Fill a large bowl with ice and set aside. Combine the milk, heavy cream and sugar in a medium saucepan and place over medium heat. Bring the milk mixture to a low boil. Cook until the sugar dissolves, about 3 minutes. Reduce heat to low and add the toasted marshmallows. Whisk until the marshmallows melt, about 5 minutes. Pour into a medium bowl. Whisk in the salt. Set the bowl in the ice water bath to cool, about 20 minutes, whisking occasionally. Add the vanilla and chill overnight.

Once chilled, pour the ice cream base into an ice cream maker and churn according to the manufacturer’s instructions. Pack the ice cream into a freezer-safe container and freeze until firm, at least 4 hours.

Yield: 1 quart

Chai Pink Peppercorn

Adapted from a recipe by Purple Door Ice Cream in Milwaukee, Wisconsin.

Warm spices blend with sweet, heavy cream in this recipe, complemented by the subtle floral flavor of pink peppercorns. If you don’t have any on hand, you can still make this recipe, leaving out the pink pepperscorns. The result will taste like a cold and creamy cup of spicy chai.

For the chai mix

1 teaspoon ground cinnamon

1 teaspoon ground ginger

1 teaspoon ground cardamom

1/2 teaspoon ground cloves

1/2 teaspoon ground star anise

1/4 teaspoon ground black pepper

For the ice cream base

1 cup whole milk, divided

2 teaspoons tapioca starch

1 teaspoon whole pink peppercorns

1 1/4 cups heavy cream

2/3 cup sugar

1 1/4 teaspoons chai spice mix (see ingredients above)

3/4 teaspoon vanilla

Make the chai mix: Place all the ingredients in a small bowl and whisk to combine; set aside.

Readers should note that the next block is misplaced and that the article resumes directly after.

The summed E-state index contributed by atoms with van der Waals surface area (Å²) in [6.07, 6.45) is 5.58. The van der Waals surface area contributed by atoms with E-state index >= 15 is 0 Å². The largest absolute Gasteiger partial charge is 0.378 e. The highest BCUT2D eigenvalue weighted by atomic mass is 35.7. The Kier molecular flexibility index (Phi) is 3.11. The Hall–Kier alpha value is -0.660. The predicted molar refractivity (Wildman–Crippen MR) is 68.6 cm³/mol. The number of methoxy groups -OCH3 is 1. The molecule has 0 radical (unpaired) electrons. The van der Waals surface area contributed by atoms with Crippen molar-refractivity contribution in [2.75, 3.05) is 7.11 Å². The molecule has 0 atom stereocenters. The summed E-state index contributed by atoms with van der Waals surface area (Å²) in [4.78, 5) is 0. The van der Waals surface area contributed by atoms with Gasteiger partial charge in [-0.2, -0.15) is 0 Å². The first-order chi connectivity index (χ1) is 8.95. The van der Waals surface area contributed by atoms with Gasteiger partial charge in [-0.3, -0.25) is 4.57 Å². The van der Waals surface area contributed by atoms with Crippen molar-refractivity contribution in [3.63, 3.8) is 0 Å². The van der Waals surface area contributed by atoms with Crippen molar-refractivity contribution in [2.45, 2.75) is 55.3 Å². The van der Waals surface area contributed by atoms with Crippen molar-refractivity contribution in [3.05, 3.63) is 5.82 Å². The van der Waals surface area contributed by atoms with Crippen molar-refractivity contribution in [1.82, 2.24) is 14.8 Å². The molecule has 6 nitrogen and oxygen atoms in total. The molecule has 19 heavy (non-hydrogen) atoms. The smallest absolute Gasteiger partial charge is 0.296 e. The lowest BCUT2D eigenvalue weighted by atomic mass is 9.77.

Make the ice cream base: In a small bowl, mix 2 tablespoons of milk with the tapioca starch; set aside. Crush the pink peppercorns using a mortar and pestle or heavy rolling pin; set aside. Combine the remaining milk, cream, sugar and chai spice mix in a medium saucepan and place over medium heat. Bring the milk mixture to a low boil. Cook until the sugar dissolves, about 3 minutes.

Remove the milk mixture from the heat and gradually whisk in the tapioca starch mixture. Return to a boil and cook over moderately high heat until the mixture is slightly thickened, about 1 minute. Pour into a medium bowl and add the pink peppercorns. Cool to room temperature. Add the vanilla. Cover and refrigerate until well chilled, at least 4 hours or overnight.

Once chilled, whisk and pour the ice cream base into an ice cream maker and churn according to the manufacturer’s instructions. Transfer to a freezer-safe container and freeze until firm, at least 4 hours.

Note: Feel free to use your favorite chai spice mix in place of the recipe above. Use leftover spice mix in tea, hot beverages, on top of cereal, in oatmeal or in any other dish that could use a little sweet spice.

Yield: 1 quart